(b) (i) If the council establishes a secure area under Subsection (2)(a), it shall provide a secure firearms storage area on site so that persons with lawfully carried firearms may store them while they are in the secure area.
    (ii) The entity operating the facility with the secure area shall be responsible for the firearms while they are stored in the storage area referred to in Subsection (2)(b)(i).
    (iii) The entity may not charge a fee to individuals for storage of their firearms under Subsection (2)(b)(i).
    (3) (a) Unless authorized by the rules of judicial administration, any person who knowingly or intentionally possesses a firearm, ammunition, or dangerous weapon within a secure area established by the judicial council under this section is guilty of a third degree felony.
    (b) Any person is guilty of violating Section 76-10-306 who transports, possesses, distributes, or sells an explosive, chemical, or incendiary device, as defined by Section 76-10-306, within a secure area, established by the Judicial Council under this section.

    78A-1-101. Courts of justice enumerated -- Courts of record enumerated.
    (1) The following are the courts of justice of this state:
    (a) the Supreme Court;
    (b) the Court of Appeals;
    (c) the district courts;
    (d) the juvenile courts; and
    (e) the justice courts.
    (2) All courts are courts of record, except the justice courts, which are courts not of record.



    "An armed society is a polite society. Manners are good when one may have to back up his acts with his life." Robert A. Heinlein

  11. #11
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    SGT Jensen wrote:
    swillden wrote:
    It's not illegal to carry in a courthouse (the law allows them to establish secure areas, but Utah courthouses don't do it), but the courts will hold you in contempt if you do. However, it's not hard to remember this rule, because the police at the door with the metal detector and x-ray machine will remind you to take your gun back to your car :-)
    What is your opinion on this. I understand that the Legislature has given Courts of Record to regulate firearm. What about Justice Courts? How do you think it would play out if somebody challenged their "secure area" and fought it in the legal system?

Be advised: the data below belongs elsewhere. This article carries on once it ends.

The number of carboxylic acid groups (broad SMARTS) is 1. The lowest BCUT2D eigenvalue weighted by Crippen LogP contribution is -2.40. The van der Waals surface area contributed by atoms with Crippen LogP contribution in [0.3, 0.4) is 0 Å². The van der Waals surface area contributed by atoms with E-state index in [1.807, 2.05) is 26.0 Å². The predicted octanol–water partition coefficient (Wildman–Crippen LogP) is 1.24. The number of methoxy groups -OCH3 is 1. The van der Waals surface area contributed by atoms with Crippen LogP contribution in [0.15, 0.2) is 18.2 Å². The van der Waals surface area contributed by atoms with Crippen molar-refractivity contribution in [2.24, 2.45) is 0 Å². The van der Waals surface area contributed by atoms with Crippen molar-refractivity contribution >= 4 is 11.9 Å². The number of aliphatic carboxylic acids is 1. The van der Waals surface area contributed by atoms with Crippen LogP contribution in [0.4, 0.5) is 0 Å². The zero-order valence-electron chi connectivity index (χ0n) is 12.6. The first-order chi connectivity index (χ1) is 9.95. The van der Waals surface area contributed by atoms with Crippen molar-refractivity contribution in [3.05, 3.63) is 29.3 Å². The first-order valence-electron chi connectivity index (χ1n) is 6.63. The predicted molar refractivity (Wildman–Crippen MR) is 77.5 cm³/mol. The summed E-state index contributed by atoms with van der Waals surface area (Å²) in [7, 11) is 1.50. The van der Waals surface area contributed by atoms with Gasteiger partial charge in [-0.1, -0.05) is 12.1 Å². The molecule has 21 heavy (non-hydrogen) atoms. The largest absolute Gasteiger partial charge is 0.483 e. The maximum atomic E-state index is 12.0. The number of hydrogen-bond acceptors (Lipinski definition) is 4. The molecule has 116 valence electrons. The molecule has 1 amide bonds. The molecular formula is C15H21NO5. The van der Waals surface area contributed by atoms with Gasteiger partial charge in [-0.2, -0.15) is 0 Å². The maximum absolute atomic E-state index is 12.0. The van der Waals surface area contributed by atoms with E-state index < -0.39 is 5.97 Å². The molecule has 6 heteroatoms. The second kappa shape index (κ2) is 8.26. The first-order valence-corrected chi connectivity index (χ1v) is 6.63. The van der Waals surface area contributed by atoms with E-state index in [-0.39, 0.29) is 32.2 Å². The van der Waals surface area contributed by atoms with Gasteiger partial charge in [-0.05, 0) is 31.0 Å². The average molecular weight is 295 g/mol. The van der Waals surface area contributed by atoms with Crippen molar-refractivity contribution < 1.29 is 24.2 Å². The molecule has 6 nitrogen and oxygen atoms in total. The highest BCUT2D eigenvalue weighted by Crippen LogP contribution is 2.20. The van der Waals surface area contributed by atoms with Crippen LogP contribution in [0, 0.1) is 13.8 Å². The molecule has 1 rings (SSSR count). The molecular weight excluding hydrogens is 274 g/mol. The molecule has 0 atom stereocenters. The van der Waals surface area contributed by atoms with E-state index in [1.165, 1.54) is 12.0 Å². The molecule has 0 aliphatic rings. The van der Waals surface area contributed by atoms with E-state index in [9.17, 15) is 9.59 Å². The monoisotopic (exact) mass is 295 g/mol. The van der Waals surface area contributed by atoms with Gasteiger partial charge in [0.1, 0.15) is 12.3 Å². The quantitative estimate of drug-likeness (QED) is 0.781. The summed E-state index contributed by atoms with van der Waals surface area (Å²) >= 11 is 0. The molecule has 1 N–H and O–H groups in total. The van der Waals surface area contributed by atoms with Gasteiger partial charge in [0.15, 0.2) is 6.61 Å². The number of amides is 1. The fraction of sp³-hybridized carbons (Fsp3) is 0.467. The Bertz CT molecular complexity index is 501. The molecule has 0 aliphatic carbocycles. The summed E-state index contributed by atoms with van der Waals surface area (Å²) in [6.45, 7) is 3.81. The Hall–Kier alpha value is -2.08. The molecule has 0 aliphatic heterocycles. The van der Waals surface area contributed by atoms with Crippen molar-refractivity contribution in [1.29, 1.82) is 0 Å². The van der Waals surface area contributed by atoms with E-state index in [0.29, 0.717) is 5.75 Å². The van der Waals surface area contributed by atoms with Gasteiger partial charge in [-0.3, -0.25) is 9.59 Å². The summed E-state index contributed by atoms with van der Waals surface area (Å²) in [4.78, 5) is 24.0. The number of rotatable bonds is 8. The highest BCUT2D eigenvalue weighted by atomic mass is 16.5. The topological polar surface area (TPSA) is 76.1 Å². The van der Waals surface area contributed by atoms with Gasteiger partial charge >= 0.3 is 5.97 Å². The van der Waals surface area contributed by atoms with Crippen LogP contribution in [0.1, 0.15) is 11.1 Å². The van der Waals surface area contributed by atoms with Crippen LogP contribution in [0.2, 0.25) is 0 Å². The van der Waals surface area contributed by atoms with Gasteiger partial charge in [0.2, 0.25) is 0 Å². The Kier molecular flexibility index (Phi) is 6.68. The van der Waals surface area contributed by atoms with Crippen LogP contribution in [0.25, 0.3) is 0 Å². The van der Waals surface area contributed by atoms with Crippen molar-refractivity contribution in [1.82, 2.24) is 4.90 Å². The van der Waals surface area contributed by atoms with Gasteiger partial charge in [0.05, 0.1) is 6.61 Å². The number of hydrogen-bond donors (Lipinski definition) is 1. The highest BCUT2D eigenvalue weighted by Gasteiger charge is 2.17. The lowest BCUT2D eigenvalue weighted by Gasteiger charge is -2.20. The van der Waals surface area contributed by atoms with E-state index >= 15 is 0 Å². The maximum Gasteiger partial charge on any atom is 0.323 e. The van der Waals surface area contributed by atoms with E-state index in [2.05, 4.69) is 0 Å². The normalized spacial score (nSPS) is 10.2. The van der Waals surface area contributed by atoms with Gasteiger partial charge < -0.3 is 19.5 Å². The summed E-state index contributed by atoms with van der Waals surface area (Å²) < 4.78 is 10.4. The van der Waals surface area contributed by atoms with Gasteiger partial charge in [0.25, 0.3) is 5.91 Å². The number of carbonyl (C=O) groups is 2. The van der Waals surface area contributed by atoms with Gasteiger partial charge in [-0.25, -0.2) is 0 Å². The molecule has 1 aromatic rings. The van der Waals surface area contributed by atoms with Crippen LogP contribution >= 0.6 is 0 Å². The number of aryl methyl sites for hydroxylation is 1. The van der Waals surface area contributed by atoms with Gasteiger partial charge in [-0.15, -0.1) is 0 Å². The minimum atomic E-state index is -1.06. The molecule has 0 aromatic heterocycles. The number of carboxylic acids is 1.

I think they'd lose.

    For a full understanding of the issue, read this: http://www.utahbar.org/barjournal200...y_2003_11.html

    For those who don't want to read the whole Utah Bar Journal article, I'll summarize.

    The courts aren't blithely ignoring the requirement for signs and lockers at courthouse secure areas (yes, this does relate to judicial courts; I'll get there). In fact, they started addressing the issue as soon as the bill that established those requirements was proposed, well before it passed.

    The Utah State Judicial Council, which is a group established by law to set up administrative rules for Utah courts (all of them, courts of record and judicial courts), was concerned that it would be impractical to abide by the requirements of the law, and that if they didn't abide by the requirements that they might have to choose not to have "secure areas".

    The Utah Sixth District court issued a general order in May, 2002 recommending that courts not establish secure areas as provided by the legislature. At all! Instead, the order included a finding that providing security for court operations is a "core or essential" function of the authority of the courts.

    What does that matter?

    Well, under Utah's constitution, the three branches of the government (executive, legislative and judicial) are equal. They have interactions, and in some areas one branch gets to make decisions which another branch must abide by, but no branch is wholly subservient to any other. This is a key principle of the system of checks and balances.

    It was established in a 1902 ruling (Young v. Salt Lake City) that where the "core or essential" functions of one branch overlap with the authority of another branch, the one branch can't tell the other what to do. In this case, if providing security is a "core or essential" function of the judicial branch, then the legislature does not have the authority to tell the judiciary how to do its job.

    Therefore, the 2002 order recommended that the statutory secure area provisions provided by the legislature not be used and that, instead, the courts use their own authority to define, implement and enforce secure areas. Enforcement was to be done through the court's contempt power.

    The Judicial Council endorsed the 2002 order and it became the official policy for all courthouses in the state. Each courthouse has a Local Security Plan which is defined by the local judges, under the statewide guidelines.

    The question of whether or not security is a "core or essential" function has not been taken to the Utah Supreme Court, but it's pretty reasonable to expect that the judges there would agree with their fellows on the council. If that ever happens, then the matter will be completely settled.

    So, the current state of affairs is that no courthouse in the state has a "secure area" as defined by 76-8-311.1, so it's not a crime to carry there, but if you did you'd be jailed for contempt of court. As a practical matter, you'd have a hard time getting past the cops with their metal detectors and x-ray machines.

  12. #12
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    TY Sgt. Jensen! Are you on board as well? I OCed to one of the 9-12 project meetings recently (I THINK I told you guys)